“25 seconds, and Jennings needs to do something with the ball.  He releases a NBA-range three-pointer and… NOTHING BUT NET!  This kid is unbelievable!”

“Jennings has just tied his coach’s record with his ninth three-pointer of the night, but, most importantly, he has drawn his team within one point of the defending champion Brooklyn Bombers.  With 19 seconds to go, the score is 87-86 Bombers.”

“Well, we were expecting a timeout from the Bombers, but Coach Harrick is going to let them play this one out.  Peterson brings the ball up the court once again, and the Knights need to foul to extend the game.”

“That’s right, and they need to foul quickly.  10 seconds to go!”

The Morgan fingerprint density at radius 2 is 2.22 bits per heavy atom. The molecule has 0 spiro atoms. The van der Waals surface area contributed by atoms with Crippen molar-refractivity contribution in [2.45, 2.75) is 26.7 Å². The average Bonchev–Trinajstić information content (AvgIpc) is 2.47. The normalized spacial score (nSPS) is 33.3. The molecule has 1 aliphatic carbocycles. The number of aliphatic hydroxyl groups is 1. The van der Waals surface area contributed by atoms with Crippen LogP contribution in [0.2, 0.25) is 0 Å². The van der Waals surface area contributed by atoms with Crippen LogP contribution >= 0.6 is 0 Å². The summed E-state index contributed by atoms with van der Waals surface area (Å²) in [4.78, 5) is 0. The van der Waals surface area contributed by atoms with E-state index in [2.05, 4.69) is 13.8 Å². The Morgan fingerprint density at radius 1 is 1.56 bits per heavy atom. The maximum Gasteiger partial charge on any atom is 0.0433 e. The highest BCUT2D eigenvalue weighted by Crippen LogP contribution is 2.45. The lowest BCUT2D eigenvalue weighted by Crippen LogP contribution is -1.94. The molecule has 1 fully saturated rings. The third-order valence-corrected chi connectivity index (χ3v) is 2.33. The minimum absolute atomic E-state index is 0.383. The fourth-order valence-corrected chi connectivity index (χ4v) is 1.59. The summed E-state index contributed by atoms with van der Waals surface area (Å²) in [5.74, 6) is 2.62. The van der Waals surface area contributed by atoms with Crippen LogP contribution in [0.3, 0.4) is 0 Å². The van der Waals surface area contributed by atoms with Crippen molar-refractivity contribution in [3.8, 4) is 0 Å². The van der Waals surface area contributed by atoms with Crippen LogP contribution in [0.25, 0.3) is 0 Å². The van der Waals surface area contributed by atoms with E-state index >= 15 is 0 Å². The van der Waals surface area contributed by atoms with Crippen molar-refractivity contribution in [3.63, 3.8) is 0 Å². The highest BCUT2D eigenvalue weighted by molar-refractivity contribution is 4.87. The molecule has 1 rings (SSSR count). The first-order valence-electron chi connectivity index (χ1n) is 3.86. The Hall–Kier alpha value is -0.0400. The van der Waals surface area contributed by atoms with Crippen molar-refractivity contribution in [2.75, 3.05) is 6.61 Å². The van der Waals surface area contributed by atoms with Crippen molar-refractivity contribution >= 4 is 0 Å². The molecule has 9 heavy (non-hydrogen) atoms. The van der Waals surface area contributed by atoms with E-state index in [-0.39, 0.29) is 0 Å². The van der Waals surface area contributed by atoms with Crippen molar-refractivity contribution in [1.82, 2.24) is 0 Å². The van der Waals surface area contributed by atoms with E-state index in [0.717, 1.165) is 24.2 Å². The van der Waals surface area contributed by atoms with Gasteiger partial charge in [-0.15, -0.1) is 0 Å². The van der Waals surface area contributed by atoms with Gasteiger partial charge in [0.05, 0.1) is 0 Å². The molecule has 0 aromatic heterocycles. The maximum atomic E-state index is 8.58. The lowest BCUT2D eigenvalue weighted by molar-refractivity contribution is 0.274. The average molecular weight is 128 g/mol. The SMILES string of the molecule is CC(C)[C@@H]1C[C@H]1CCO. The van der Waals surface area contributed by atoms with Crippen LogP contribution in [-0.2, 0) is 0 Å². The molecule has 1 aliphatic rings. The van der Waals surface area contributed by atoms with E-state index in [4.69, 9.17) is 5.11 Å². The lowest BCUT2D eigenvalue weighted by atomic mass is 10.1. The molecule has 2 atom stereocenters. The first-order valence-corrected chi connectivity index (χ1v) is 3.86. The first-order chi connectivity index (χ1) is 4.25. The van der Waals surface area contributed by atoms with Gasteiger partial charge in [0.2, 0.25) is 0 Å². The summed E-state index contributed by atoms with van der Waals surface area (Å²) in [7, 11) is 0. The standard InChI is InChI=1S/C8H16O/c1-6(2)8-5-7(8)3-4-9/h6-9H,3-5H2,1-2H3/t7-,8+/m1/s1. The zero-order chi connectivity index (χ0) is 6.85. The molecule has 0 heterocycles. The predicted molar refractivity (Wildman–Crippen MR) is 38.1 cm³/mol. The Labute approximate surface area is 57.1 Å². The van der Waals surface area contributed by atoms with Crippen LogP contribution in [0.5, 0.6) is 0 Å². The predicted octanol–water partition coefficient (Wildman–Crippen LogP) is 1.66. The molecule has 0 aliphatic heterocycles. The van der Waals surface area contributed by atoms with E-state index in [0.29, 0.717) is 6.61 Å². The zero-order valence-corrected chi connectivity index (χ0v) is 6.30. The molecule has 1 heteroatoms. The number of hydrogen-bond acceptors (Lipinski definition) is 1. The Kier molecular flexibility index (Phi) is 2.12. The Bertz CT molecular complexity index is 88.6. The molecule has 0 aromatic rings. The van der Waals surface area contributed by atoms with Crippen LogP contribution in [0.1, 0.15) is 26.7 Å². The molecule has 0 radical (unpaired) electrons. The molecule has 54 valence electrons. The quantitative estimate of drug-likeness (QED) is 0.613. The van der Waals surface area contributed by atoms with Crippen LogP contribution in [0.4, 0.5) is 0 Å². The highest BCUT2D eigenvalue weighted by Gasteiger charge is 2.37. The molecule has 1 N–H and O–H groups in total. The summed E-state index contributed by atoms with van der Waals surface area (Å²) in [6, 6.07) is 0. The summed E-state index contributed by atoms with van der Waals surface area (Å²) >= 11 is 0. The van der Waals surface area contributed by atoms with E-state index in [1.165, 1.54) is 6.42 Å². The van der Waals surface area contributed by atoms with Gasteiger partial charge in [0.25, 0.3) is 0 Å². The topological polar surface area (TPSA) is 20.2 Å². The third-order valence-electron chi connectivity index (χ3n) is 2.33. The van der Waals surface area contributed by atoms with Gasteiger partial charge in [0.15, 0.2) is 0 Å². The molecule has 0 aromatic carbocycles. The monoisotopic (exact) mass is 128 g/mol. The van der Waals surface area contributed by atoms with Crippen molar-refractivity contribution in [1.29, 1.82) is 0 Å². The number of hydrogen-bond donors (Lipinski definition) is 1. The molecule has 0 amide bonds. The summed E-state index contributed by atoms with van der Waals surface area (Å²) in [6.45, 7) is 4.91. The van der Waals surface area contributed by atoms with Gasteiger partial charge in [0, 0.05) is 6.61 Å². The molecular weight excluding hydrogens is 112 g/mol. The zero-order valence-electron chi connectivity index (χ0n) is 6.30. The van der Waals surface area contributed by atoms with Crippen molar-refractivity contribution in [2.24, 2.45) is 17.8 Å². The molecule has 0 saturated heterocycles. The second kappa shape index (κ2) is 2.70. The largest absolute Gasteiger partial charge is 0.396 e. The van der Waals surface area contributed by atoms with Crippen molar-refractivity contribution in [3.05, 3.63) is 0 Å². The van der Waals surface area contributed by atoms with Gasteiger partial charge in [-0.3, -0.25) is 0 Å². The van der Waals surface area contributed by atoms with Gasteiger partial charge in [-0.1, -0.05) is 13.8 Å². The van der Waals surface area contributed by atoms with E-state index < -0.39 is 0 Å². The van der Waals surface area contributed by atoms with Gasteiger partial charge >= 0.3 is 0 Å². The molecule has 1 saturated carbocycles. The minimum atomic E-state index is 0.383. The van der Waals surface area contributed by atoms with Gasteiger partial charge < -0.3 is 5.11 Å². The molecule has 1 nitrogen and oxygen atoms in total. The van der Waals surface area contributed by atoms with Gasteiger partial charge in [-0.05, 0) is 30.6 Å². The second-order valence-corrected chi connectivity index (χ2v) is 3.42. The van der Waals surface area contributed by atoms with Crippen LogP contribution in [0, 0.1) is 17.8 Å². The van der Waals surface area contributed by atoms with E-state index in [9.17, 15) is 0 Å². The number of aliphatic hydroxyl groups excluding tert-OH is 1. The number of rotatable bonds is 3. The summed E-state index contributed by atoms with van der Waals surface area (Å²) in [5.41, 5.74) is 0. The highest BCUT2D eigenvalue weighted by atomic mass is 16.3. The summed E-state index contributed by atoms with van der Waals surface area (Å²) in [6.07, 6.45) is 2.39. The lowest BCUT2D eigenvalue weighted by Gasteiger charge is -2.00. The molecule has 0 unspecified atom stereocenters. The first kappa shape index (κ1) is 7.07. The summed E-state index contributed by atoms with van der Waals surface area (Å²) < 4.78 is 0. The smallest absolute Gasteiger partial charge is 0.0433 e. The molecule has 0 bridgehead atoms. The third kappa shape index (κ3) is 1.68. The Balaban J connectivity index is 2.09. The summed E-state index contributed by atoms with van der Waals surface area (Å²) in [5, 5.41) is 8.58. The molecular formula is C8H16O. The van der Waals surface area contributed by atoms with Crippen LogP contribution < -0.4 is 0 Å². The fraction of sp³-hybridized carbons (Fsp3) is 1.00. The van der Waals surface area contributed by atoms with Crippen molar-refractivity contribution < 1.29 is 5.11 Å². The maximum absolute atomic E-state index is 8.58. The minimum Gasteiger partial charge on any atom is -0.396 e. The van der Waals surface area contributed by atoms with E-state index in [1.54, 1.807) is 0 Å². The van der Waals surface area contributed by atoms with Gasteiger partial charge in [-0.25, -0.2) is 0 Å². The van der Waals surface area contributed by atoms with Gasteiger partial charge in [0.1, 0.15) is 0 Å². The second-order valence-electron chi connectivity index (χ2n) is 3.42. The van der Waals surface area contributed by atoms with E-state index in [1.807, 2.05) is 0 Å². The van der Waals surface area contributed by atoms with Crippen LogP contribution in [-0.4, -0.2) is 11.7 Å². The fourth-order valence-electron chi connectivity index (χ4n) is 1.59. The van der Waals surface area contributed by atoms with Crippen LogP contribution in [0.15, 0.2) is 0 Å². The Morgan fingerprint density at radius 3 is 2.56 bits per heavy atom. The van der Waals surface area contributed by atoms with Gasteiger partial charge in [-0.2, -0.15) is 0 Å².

“Oh my goodness!  Jennings rips the ball away from Peterson, and he charges up the court with 7 seconds to go.  Jennings stops just beyond the three point line.  Will he shoot or wait for his teammates to catch up?”

“4 seconds remaining!  Jennings pulls up for a three, and…”

“Wait… it’s a fake! He passes the ball to a wide open Richard Hurst under the basket.  2 seconds!  Hurst shoots and…”

“IT’S GOOD!  IT’S GOOD!  The Harlem Knights have upset the defending champion Brooklyn Bombers by a score of 88 to 87 here in the 2010 New York State Public High School Boys Basketball Championship!”

Tyree looked over to Coach Taylor to witness the familiar grin. 

While the rest of his teammates were celebrating the championship victory on the court, the press bombarded Tyree.  The first to get to the star player was a reporter from the New York Post.

“Hello, Tyree, I’m Jonathan Doss from the New York Post.  First of all, congratulations on your championship win.  Now, we’ve heard that you’ve been offered a full scholarship to play for Syracuse University.  Are we going to see you in orange next season?”